Although customers will ask a makeup artist at a department store to “color match” them (meaning determine what color foundation matches their skin), Eve takes a different approach.  “You don’t need to be ‘color matched.’  The face just needs to be corrected and balanced.  For instance, one part of the eye might need lighter foundation and the other side of the eye might need darker foundation to correct it.  Or you add light foundation to marionette lines on the face or cover up some blemishes with darker foundation.”

After she assesses the skin problems, she uses combinations of colors from her palette to create light on the face.  She tells the audience that they can test colors on their knuckle, in a pinch.  Eve uses her hands-free Pro mixing palette instead of the back of her hand for testing and mixing colors.  She admonishes, “Never double-dip your brush (from one product into another).  And when using a non-latex sponge, pre-wet it and use it to seamlessly blend foundations.”

“Only three cheek colors are necessary,” says Eve, “Peach, pink and a bronzer.”  She has all three in a compact of lovely colors she put together for one of her makeup lines.

“Don’t use regular finishing powder,” she warns.  Instead, she uses Invisible Finish Powder-less Powder – also one of her cosmetic creations. This product has an amazing, silky feel to it and takes away shine without leaving behind a dusty or cakey finish.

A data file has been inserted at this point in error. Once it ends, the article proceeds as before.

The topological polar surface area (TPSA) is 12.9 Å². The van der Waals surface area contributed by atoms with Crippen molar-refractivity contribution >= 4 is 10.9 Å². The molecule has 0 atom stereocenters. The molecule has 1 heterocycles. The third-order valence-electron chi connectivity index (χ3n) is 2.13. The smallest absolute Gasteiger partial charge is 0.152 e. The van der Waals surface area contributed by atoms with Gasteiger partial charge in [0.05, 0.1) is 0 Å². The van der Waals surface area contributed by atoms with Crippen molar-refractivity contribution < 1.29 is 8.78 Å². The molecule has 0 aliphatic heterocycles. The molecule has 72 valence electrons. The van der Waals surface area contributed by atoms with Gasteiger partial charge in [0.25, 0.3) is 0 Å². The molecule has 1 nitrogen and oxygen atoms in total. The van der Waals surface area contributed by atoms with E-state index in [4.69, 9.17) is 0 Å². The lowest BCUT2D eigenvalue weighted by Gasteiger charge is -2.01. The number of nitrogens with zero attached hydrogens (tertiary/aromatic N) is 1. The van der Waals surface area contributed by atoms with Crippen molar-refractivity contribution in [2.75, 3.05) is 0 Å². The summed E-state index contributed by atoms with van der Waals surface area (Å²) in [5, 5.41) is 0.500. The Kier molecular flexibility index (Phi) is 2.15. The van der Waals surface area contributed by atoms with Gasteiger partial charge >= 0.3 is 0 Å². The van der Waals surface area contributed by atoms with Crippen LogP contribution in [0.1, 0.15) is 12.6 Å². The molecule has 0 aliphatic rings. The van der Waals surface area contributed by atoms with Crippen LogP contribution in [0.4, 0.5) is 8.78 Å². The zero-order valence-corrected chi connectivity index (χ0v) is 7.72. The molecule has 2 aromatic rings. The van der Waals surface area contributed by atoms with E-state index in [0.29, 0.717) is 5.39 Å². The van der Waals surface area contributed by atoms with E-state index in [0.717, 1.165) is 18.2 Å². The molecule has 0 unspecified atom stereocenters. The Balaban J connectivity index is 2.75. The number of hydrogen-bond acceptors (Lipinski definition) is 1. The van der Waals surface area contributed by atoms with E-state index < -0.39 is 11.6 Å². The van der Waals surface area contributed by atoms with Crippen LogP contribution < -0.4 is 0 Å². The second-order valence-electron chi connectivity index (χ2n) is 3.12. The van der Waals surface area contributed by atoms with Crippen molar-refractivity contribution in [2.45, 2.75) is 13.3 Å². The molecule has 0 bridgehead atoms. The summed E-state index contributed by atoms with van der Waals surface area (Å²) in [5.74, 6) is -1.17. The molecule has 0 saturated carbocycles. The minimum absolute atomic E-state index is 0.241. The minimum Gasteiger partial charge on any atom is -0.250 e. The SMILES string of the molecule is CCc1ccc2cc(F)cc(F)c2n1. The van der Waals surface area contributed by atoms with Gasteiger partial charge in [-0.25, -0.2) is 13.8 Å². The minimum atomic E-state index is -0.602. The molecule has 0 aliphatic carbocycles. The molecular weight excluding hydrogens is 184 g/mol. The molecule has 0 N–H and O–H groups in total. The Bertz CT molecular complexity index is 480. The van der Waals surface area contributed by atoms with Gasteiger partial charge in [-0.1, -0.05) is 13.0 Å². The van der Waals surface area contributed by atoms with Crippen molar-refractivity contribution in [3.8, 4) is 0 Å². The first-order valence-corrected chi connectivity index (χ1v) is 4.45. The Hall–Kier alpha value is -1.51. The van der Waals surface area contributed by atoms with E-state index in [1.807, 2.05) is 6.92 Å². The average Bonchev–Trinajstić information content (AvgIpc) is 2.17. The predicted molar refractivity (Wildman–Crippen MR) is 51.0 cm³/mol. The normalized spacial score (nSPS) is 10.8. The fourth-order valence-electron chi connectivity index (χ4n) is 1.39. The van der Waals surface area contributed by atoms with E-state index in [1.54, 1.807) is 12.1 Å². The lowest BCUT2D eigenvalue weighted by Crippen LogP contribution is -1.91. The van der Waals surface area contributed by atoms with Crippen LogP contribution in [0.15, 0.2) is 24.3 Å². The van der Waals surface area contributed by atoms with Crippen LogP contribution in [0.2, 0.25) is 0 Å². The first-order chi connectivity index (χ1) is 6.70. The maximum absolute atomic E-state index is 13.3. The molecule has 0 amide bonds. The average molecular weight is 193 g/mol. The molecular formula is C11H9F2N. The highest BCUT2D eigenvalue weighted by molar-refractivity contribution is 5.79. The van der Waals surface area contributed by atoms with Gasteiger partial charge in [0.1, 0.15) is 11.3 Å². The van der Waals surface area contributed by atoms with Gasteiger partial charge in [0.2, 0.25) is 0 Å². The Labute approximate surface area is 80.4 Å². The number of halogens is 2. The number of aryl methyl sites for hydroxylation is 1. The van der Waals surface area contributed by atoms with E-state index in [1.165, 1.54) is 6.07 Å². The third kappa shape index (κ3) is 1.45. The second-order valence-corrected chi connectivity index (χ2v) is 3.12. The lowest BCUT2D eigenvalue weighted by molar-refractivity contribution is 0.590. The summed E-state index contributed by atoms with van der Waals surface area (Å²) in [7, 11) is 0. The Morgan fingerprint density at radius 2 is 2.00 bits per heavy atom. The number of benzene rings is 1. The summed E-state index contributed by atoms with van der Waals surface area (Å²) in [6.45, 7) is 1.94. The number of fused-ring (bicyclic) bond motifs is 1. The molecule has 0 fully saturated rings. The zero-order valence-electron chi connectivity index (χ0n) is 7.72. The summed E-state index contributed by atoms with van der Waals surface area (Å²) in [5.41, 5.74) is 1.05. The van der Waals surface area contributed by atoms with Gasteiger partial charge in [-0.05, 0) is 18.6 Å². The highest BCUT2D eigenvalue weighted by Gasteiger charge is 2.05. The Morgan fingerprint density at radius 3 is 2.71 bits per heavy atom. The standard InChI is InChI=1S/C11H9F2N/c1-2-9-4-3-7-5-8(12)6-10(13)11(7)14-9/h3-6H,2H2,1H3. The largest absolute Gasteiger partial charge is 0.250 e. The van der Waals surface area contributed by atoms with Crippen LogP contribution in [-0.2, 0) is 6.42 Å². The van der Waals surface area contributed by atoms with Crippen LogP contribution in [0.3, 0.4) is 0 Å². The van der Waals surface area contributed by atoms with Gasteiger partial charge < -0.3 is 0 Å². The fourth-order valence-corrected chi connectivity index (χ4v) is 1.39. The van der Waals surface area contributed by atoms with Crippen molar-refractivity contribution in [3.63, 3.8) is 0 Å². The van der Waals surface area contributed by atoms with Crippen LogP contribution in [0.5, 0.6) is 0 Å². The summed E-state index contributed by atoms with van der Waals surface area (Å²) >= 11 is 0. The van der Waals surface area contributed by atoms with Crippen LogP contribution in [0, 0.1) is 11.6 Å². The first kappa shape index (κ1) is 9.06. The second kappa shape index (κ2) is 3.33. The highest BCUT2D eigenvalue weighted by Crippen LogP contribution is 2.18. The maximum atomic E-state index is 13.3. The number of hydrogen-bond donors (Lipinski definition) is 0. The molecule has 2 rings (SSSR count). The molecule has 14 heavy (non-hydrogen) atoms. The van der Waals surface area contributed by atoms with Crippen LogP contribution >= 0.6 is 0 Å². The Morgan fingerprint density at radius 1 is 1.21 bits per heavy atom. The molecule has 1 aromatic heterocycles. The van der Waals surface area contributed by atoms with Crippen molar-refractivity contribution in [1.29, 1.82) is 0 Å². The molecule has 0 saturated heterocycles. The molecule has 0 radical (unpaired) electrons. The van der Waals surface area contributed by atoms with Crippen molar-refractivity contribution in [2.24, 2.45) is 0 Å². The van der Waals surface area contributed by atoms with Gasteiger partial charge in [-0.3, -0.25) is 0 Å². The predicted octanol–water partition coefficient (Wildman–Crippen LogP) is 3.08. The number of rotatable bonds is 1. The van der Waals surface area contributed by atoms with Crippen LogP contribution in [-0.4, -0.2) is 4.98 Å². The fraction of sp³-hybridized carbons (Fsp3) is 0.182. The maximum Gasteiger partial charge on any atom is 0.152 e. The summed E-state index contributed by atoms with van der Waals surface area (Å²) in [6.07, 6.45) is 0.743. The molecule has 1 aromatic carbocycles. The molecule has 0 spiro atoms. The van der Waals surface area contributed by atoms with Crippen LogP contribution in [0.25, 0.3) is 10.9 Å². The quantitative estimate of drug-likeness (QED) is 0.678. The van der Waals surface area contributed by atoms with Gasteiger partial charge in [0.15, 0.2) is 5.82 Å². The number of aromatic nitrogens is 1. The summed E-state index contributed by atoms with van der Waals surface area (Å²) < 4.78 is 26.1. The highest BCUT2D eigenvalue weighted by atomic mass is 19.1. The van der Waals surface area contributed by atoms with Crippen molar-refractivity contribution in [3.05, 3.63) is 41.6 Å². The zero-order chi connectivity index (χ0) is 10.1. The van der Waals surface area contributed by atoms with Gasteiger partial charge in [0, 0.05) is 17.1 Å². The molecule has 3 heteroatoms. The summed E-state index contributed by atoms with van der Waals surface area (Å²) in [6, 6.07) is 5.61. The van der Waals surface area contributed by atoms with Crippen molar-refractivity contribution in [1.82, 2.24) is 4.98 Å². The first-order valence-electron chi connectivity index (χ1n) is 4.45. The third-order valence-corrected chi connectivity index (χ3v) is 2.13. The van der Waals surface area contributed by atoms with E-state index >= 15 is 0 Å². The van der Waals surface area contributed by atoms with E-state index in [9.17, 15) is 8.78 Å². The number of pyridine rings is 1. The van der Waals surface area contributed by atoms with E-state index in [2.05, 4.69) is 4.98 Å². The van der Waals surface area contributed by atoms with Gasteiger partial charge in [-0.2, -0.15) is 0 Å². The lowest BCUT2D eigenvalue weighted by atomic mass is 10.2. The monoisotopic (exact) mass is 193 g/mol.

Not to say that Eve only goes for a nude look and won’t brush on a bright-orange lip or a neon-green eyeshadow.  The demonstration was just about how to create a Red Carpet look in a fast, simple way.

When the clock had run out, nimble Eve completed her model’s look without the time to give a blow-by-blow description of applying eye makeup or lips.  We examined the model closely, her natural beauty was enhanced and fresh-looking, yet she looked elegant – what Red Carpet ready means.  One could tell by the model’s wide grin that she liked what she saw as well.

When Eve received well-deserved applause for her handiwork, she said, “Less is more.”

For more information about Eve and her products, go to:

IMATS-LA (International Makeup Artistry Trade Show) – Verdict

IMATS, Los Angeles just wrapped up its amazing three-day event last weekend at the Pasadena Convention Center.

Five Makeup Olympic Sports were key: weight-shifting, target-shooting, sprinting, rubbernecking and weight-lifting.

Let the games begin!


Lots of switching from one foot to the other while in long lines, such as the one getting in to the show.  Impatience to enter the makeup mecca turned to pleasure for me by talking with two very-nice pro artists who came from San Francisco for the show.  Time flew by.